It’s been an interesting few days, and fortunately, I have, stuck in my head, a line from one of Eckhart Tolle’s books, where he quotes a very spiritually enlightened soul, who reveals his secret to living a life of peace as the following: “I never mind what is”.
It is a simple phrase, and I’m sure I’ll understand it at greater depths as life moves forward, but right now, I’m simply applying it pragmatically.
We had hoped to have a super productive day on Monday, but ran into an amazing series of glitches. We were getting so speedy at building the bows that we were outpacing the life of the batteries on our cordless drills (or so we thought). Turns out, while we were faster than the previous day, we weren’t really faster than battery life, they just weren’t holding the charge very well, or very long, and they weren’t taking a new charge quickly (or at least as quickly as we thought they used to). So we took a ‘short’ trip to the various hardware stores, and after 3 years, just like computers, our cordless drills are outdated, and replacement batteries are available, but only by special order, and at vast expense. So we simply bought a new drill, with two batteries, and all sorts of other attachments, for half the price of one replacement battery. I find this such an odd aspect of consumerism. I appreciate the inexpensive power tool (and this one at least comes with a lifetime warranty on everything, so if/when we need a new battery, the replacement will be available), but what to do with the old batteries and the old drills? We will recycle, for sure, but these drills aren’t old, work fine, and it seems so sad to have them be obsolete.
The whole power tool dilemma ended up taking a few hours, by the time we drove from Lowe’s to Home Depot, in an effort to find someone who had batteries for our brands. We returned to the construction, and the owner arrived with the news that the trailer he had purchased was going to be delivered in the afternoon. When the truck arrived, it pulled in nicely, and then promptly sank to the axels of the cab, in the topsoil of the field. We knew the field was a bit wet (we’ve had a lot of rain) but NO IDEA that it was that wet or that deep. After many, many hours of a tow truck trying to figure out how to leave the trailer and extricate the cab, the field was deeply scarred and we were wondering how on earth we were going to get the boat into this shed.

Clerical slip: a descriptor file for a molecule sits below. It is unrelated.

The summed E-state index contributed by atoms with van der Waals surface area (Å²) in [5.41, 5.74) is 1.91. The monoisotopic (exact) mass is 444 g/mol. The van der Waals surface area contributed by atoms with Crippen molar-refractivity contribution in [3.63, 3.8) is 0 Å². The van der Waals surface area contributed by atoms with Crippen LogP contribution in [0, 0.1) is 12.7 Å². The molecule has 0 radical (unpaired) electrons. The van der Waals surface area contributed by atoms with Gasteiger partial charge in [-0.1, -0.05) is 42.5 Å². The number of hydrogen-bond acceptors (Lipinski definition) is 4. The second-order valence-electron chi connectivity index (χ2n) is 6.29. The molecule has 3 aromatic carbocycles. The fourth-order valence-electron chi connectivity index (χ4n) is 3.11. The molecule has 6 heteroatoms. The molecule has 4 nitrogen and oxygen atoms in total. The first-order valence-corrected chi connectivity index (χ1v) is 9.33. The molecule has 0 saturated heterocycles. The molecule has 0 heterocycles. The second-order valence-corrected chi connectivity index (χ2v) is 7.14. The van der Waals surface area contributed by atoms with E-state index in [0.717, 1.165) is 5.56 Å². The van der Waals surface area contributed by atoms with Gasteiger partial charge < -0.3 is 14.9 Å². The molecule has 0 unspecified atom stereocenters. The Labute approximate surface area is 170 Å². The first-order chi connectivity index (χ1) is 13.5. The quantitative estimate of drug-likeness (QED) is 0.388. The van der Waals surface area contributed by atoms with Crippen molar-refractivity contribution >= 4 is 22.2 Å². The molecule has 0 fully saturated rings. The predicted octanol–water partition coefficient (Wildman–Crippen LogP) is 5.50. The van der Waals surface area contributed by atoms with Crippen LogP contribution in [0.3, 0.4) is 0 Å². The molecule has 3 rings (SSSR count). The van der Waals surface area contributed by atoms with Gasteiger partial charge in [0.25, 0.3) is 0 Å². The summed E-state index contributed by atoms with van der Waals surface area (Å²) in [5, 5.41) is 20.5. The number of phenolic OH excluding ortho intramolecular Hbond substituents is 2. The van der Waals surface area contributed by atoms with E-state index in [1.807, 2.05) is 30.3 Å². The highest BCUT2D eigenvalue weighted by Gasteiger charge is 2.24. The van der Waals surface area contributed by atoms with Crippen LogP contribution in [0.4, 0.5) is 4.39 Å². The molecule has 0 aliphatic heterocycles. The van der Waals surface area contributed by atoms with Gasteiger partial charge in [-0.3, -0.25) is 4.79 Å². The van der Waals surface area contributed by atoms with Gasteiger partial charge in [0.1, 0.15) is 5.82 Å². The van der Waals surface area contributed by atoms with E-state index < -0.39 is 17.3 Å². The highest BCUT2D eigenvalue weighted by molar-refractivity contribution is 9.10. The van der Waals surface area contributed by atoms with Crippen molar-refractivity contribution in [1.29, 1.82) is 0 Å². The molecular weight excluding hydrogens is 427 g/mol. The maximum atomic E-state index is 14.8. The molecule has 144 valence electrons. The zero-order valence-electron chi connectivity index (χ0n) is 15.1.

To put things into perspective, the tractor weighs about 18,000 pounds, and the boat (without the truck) weights 27 tons. The truck would add about another 20,000 pounds. So the initial thought is to wait until the ground freezes. After meeting with a terrific couple yesterday, who are looking at joining our Juice Plus team, we learned about another option – temporary roads. There are companies that sell and rent these plates which can be put down on the ground to create temporary roads, parking, walkways, for events held on grass, or put down simply to allow access for heavy equipment into grassy areas. We now need to find out what the heck these things are called, and figure out who rents them. In my mind I’m thinking we should cover the base of the building with them, for the duration of the work on the boat, and then pull them out to create the road back out of the shed, but we’ll see.
So, after a long day of panic, thinking that we wouldn’t get the boat here until early January (when the ground is truly frozen) I have another plan, and I am realizing that my worries were all for naught. Yet another example in my life of Mark Twain’s comment, ‘I have been through some terrible things in my life, some of which actually happened.’ I have decided to adopt (whenever I can remember) that sage’s perspective, I never mind what is, because I’m pretty sure that sooner or later, everything will work out, so I may as well feel relaxed about it sooner, rather than later.